The last few days have seen an article called Lessons in Modern Witchcraft, Minus the Broom circulating around the Internet, touted as an example of good press for Wicca. (Let us put the emphasis on the fact that this school is claiming in the article to teach Wicca and not Neo-Paganism or any other Pagan path).

When I first started blogging I wrote another blog about this same school of witchcraft in New York. Now, after studying Wicca for over a year and earning my own initiation, I would like to reiterate my thoughts.

I find the idea of charging money to students whom you plan to eventually initiate absolutely abhorrent. I feel even more strongly about this than I did a year ago.

Teaching a basic Wicca 101 class at a festival, Pagan store or public event? Then yes, the teacher has every right to charge for the teaching. In this scenario, someone is performing a one time service, sort of like performing a wedding or a funeral, and (one assumes) no secret teachings will be shared. This is not a case where you are connected to the teacher, or they are charged with teaching you the mysteries of the Crafts. They have made no promises to you and you have made no promises to them. In this scenario, buyer beware.

Does the teacher need to rent space for the class or need materials? Then yes, again, it is appropriate to ask students to help chip in the money for these things. But there should be honest disclosure about those costs in the very beginning. When you first start talking to a teacher, these costs should immediately be a part of the conversation. There is no stigma to charging an honest, proportionate fee for rental of a space. (My partner and I teach out of our home. We invite students into our private space to avoid expenses like this).

But asking for money for the teaching itself? Charging students that you will be escorting through the mysteries of the various degrees of a tradition? No.

A lot of people like to argue that paying for teaching Wicca is like paying for a college class, as this article does. This is not like going to college, this is not like buying a service. This is someone who is going to bring you through the veil; this person should not be doing this based on a financial transaction. This student/teacher exchange has nothing to do with money.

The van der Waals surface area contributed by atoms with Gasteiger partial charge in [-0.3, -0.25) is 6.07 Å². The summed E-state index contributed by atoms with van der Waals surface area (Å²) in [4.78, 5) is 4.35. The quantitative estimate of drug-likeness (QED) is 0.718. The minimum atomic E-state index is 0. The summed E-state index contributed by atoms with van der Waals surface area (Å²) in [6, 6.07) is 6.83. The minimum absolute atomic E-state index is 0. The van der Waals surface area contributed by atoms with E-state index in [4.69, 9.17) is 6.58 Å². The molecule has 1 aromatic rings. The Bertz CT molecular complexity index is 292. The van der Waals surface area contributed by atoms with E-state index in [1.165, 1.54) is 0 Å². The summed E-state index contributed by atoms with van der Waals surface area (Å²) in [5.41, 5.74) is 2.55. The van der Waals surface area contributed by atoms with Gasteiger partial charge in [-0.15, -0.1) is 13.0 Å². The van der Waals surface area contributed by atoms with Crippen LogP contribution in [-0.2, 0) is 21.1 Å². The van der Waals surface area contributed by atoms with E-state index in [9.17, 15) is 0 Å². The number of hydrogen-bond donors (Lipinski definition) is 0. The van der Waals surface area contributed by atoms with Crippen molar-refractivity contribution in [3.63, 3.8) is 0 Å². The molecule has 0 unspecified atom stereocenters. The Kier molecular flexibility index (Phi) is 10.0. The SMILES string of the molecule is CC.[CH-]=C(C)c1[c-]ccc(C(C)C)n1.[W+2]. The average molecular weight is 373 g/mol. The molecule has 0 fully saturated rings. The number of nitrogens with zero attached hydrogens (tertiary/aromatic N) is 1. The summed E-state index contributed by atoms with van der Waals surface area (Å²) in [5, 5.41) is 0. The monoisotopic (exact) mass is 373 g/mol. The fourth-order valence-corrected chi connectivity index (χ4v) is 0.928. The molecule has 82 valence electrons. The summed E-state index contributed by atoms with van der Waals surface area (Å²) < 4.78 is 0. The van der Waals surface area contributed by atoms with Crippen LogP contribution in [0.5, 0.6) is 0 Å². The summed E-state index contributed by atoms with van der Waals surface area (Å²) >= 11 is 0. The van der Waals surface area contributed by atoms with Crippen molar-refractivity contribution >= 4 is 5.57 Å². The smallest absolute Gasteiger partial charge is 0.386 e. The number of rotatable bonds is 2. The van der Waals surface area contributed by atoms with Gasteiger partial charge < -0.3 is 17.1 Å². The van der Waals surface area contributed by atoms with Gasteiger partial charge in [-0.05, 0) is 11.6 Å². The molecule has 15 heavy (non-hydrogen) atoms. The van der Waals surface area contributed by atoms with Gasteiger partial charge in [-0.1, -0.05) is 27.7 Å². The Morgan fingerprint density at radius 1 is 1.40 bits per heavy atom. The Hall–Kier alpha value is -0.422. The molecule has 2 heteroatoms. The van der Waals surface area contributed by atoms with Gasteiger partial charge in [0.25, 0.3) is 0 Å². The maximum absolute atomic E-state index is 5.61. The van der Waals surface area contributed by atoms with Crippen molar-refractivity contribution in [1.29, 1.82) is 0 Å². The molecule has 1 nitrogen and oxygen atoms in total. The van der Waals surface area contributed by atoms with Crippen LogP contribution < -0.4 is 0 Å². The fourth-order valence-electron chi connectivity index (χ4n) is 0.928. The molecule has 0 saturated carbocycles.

In traditional Wicca, teachers do not charge to teach the Craft. Oaths are taken about this.

Anyone who is charging to teach traditional Wicca is selling something other than Wicca. And I think that this article proves some of this.

“Let’s begin,” said Arlene Fried, another instructor, who sat behind a folding table that had been transformed into an altar, complete with candles, a chalice, a black-handled knife and a tiny caldron.

“Which of you can tell me what that star around your neck is called?” Ms. Fried said.

“A pentacle,” Ms. Collins replied.

“And what is it for?” Ms. Fried asked.

“It gives us protection against anything negative or evil; it’s kind of like a cross for Christians,” Ms. Monzon said, staring into her notebook as she spoke. “The top of the star represents the spirit. Each of the other points represent an element: earth, air, fire and water.”

My pentacle has nothing to do with the Christian cross. My pentacle has nothing to do with negative or “evil” energy. The very idea of evil is not a Wiccan one. Why would I ever compare my pentacle to a Christian cross?

I am horrified all over again by this school.

According to their website, they even charge an annual fee and a monthly tithe once you belong to their “temple”.

I am slightly relieved after digging further into their website (which on the Home page is covered in the word Wicca), to find that they are not actually traditional Wiccans. They say that the temple, “at its core, teaches a practice based upon many traditions. This core tradition has been conceived by two eclectic witches, by harmonizing and synergistically blending time honored tradition(s) into practical modern based witchcraft.” But most of their web page (and the article) cries that they are teaching Wicca. I see this as false advertising and feel bad for anyone who is seeking actual Wicca.

If you are seeking a traditional Wiccan initiation, do your research. Talk to the teacher in question. Seek other members of your Pagan community out and ask about the teacher’s reputation. Once you are initiated, the person who initiated you is your reference, they are your lineage, they are your proof of having done the work and gone through the training. At that point, anyone may call them and ask them to vouch for your initiation. Any traditional Wiccan teacher will immediately tell you (if you are discussing becoming their student), who initiated them, and they will not charge to teach you the Craft. This also goes for sexual or other “favors”. Any teacher who wants something so mundane for passing the Craft on is someone should be avoided like the plague. While a great deal of the Pagan community these days does not see the value of initiation, this is an example of where that lineage is necessary.

I hate that “schools” like this are becoming the proof that Wiccans are mainstream. Teachers like this are unethical. And as a traditional Wiccan, I hate the idea of people associating me with a group like this.

May the Gods preserve the Craft. The true, oath-bound, difficult to earn Craft.